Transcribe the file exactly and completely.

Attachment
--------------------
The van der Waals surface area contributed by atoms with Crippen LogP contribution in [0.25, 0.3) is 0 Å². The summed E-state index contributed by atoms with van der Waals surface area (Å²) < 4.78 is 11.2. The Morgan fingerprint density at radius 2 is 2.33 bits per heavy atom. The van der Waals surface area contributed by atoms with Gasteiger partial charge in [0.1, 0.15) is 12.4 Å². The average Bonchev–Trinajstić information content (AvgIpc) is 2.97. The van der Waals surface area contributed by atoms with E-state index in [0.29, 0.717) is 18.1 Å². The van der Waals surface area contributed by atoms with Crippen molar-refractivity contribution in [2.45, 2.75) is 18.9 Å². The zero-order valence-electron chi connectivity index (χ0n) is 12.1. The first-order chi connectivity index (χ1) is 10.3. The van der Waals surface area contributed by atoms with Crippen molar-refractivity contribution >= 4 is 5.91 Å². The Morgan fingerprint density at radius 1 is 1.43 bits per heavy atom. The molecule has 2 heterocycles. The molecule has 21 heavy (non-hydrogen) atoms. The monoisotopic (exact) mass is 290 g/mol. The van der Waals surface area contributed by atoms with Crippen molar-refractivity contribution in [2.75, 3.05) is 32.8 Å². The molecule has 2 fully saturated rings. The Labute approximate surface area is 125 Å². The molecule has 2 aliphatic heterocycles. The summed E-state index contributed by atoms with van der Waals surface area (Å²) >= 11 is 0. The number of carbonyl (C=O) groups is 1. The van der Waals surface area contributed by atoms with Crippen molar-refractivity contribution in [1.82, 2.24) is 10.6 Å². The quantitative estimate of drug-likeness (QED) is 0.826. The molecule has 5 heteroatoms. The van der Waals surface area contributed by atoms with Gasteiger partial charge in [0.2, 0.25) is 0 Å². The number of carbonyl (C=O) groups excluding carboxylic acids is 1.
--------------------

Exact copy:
The van der Waals surface area contributed by atoms with Crippen LogP contribution in [0.25, 0.3) is 0 Å². The summed E-state index contributed by atoms with van der Waals surface area (Å²) < 4.78 is 11.2. The Morgan fingerprint density at radius 2 is 2.33 bits per heavy atom. The van der Waals surface area contributed by atoms with Gasteiger partial charge in [0.1, 0.15) is 12.4 Å². The average Bonchev–Trinajstić information content (AvgIpc) is 2.97. The van der Waals surface area contributed by atoms with E-state index in [0.29, 0.717) is 18.1 Å². The van der Waals surface area contributed by atoms with Crippen molar-refractivity contribution in [2.45, 2.75) is 18.9 Å². The zero-order valence-electron chi connectivity index (χ0n) is 12.1. The first-order chi connectivity index (χ1) is 10.3. The van der Waals surface area contributed by atoms with Crippen molar-refractivity contribution >= 4 is 5.91 Å². The Morgan fingerprint density at radius 1 is 1.43 bits per heavy atom. The molecule has 2 heterocycles. The molecule has 21 heavy (non-hydrogen) atoms. The monoisotopic (exact) mass is 290 g/mol. The van der Waals surface area contributed by atoms with Crippen molar-refractivity contribution in [2.75, 3.05) is 32.8 Å². The molecule has 2 fully saturated rings. The Labute approximate surface area is 125 Å². The molecule has 2 aliphatic heterocycles. The summed E-state index contributed by atoms with van der Waals surface area (Å²) >= 11 is 0. The number of carbonyl (C=O) groups is 1. The van der Waals surface area contributed by atoms with Crippen molar-refractivity contribution in [1.82, 2.24) is 10.6 Å². The quantitative estimate of drug-likeness (QED) is 0.826. The molecule has 5 heteroatoms. The van der Waals surface area contributed by atoms with Gasteiger partial charge in [0.2, 0.25) is 0 Å². The number of carbonyl (C=O) groups excluding carboxylic acids is 1.